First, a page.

The government is set to resist fierce opposition and force through proposals that will weaken the steps public bodies must take to help them promote equality.
Campaigners, opposition MPs and the equality watchdog have all warned that the decision will lead to a rise in court cases taken by disabled people and other disadvantaged groups over the decisions of local authorities and other public bodies.
But the government says it wants to avoid “burdening public authorities with unnecessary bureaucratic processes” by removing some of the “specific duties” they have to meet to comply with the Equality Act’s single equality duty.
The equality duty says that public bodies – ranging from primary schools to government departments – must have “due regard” to eliminating discrimination faced by disabled people and other groups, as well as advancing equality of opportunity, and promoting good relations.
But those in England will now have just two “specific duties”: to set a minimum of one equality objective every four years – across disability and the other five equality strands – and to publish information every year on how they are complying with the equality duty.
Inclusion London criticised the “minimalist nature” of the specific duties, and compared them to previous duties under the Disability Discrimination Act which were “precise tools to drive change and help authorities to understand how they may be discriminating and how proactively to employ people, deliver services and do work in ways that were likely to produce more equal outcomes”.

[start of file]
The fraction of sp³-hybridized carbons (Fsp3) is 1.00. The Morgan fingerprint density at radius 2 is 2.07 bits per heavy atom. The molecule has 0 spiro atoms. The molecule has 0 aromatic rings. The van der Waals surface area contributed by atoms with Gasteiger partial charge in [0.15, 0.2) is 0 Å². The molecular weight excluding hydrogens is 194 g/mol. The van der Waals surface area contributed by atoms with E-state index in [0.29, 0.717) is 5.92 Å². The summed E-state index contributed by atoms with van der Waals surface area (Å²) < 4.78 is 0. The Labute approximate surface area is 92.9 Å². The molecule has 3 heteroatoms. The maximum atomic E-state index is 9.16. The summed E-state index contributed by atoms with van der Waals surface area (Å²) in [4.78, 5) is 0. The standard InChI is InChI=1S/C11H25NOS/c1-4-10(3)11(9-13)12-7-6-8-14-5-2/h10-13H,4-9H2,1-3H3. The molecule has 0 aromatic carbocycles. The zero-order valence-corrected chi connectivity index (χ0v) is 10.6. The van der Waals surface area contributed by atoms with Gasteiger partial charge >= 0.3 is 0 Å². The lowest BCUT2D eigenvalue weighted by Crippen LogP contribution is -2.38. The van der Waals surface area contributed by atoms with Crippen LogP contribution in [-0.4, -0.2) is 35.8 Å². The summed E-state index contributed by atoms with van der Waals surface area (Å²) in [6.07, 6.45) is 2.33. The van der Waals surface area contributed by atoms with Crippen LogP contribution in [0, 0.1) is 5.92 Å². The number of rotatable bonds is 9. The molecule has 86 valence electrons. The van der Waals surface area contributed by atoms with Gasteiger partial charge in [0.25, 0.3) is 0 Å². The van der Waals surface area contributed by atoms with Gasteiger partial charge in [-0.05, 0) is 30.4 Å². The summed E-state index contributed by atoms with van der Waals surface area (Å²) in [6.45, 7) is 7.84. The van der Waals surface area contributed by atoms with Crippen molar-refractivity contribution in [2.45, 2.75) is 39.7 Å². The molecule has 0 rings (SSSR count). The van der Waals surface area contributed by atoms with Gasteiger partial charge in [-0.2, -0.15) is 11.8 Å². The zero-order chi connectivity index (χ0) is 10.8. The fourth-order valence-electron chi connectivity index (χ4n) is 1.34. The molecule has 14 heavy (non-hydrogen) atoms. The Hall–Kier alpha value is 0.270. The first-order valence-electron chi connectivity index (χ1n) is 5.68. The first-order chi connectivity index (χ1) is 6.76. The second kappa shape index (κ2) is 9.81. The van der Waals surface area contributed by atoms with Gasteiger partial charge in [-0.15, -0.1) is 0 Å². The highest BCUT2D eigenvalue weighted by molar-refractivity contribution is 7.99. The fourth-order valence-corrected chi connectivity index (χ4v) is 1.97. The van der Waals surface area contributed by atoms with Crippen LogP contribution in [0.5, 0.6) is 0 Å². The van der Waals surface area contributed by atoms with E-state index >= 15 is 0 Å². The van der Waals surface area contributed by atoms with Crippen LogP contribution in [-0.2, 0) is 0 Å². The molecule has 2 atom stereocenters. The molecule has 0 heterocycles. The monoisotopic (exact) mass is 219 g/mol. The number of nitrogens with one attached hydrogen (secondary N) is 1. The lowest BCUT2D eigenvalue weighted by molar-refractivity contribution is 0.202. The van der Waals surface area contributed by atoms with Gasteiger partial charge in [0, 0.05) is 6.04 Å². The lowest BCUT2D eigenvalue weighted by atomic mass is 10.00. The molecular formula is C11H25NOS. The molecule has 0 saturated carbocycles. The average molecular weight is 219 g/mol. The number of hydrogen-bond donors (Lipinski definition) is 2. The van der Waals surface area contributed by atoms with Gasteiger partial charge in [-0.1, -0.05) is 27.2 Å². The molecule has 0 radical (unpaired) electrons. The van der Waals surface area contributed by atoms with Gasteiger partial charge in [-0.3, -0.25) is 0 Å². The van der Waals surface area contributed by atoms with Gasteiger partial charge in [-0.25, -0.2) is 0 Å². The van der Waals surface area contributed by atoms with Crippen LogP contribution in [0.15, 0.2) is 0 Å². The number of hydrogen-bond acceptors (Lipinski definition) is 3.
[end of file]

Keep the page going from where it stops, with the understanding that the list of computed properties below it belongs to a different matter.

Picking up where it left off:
The specific duties are contained in new regulations finally approved by MPs this week – already more than three months after the single equality duty came into force – but will not now be debated in the Lords until after the summer recess.
In a debate on the regulations, Labour’s shadow equalities minister Fiona Mactaggart said the requirement for a public body to publish just one equality objective every four years was “pretty pathetic” and would mean a “miracle worker” would be needed to fulfil the equality duty.
She said: “We have ended up with a muddle. Local authorities and public bodies are not sure what is necessary and what makes a difference.”
She added: “The government are doing the least that they believe they can get away with, and they should be ashamed of themselves.”
But Lynne Featherstone, the Liberal Democrat equalities minister, said the regulations achieve “an appropriate balance between greater flexibility and reduced bureaucracy and will make public bodies accountable to the public who use their services rather than to Whitehall”.
Anne Kane, policy manager for Inclusion London, said after the debate that the specific duties should have been designed to help councils and other public bodies avoid legal action, but the regulations would instead see more court cases and public bodies taking fewer “proactive” steps towards equality.
But Kane insisted that disabled people would still be able to use the equality duty to hold public bodies to account and uphold their “rights and equality”.
The Government Equalities Office (GEO) had intended the regulations to come into force before the summer recess. A GEO spokeswoman was unable to explain the reason for the delay.
Kane said the delays around key elements of the Equality Act showed “a complete lack of leadership from this government on equality and shows that it just isn’t a priority”.
The Equality and Human Rights Commission declined to comment on any of the issues around the specific duties.